Leukaemia symptoms - what is the aggressive blood cancer acute myeloid leukaemia?

Acute myeloid leukaemia (AML) is a cancer of the white blood cells, according to the NHS.

The cancer is very aggressive and usually requires immediate treatment.

The condition is caused by stem cells producing too many young white blood cells.

The white blood cells aren’t developed enough to fight infections, and leads to a decrease in red blood cells.

“It's not clear exactly why this happens and, in most cases, there's no identifiable cause,” said the NHS.

“However, a number of factors that can increase your risk of developing acute myeloid leukaemia have been identified.”

You’re more likely to develop the condition if you’ve had chemotherapy or radiotherapy.

If you’ve been exposed to high levels of radiation, or the chemical benzene, you could be at risk.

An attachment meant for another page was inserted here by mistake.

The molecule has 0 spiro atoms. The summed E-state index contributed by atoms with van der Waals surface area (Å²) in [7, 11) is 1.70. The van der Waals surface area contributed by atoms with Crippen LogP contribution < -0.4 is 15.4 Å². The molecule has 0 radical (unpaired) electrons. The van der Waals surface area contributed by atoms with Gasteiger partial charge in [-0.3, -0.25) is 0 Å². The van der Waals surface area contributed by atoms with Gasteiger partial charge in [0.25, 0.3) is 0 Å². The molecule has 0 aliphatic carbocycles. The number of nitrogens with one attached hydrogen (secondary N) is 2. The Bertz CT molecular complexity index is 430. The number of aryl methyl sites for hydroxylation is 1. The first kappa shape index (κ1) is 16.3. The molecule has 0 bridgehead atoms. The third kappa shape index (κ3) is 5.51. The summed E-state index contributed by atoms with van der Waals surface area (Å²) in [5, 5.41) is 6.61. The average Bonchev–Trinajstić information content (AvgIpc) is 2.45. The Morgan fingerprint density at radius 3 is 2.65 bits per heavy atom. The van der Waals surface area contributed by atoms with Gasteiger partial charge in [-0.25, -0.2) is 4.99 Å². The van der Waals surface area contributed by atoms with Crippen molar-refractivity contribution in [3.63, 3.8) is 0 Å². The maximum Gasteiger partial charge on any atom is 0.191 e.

“The symptoms of AML usually develop over a few weeks and become increasingly more severe.

“See your GP if you or your child have the symptoms.

“Although it's highly unlikely that AML is the cause, these symptoms need to be investigated and treated promptly.”

Pale skin, fatigue, breathlessness and a fever are all signs of the blood cancer.

Other symptoms include weight loss, frequent infections, easily-bruised skin and joint pain.

“In rare cases of AML, the affected cells can spread into the central nervous system,” said the NHS.

“This can cause symptoms such as headaches, fits (seizures), vomiting, blurred vision and dizziness.”

About 2,600 people are diagnosed with AML every year in the UK.

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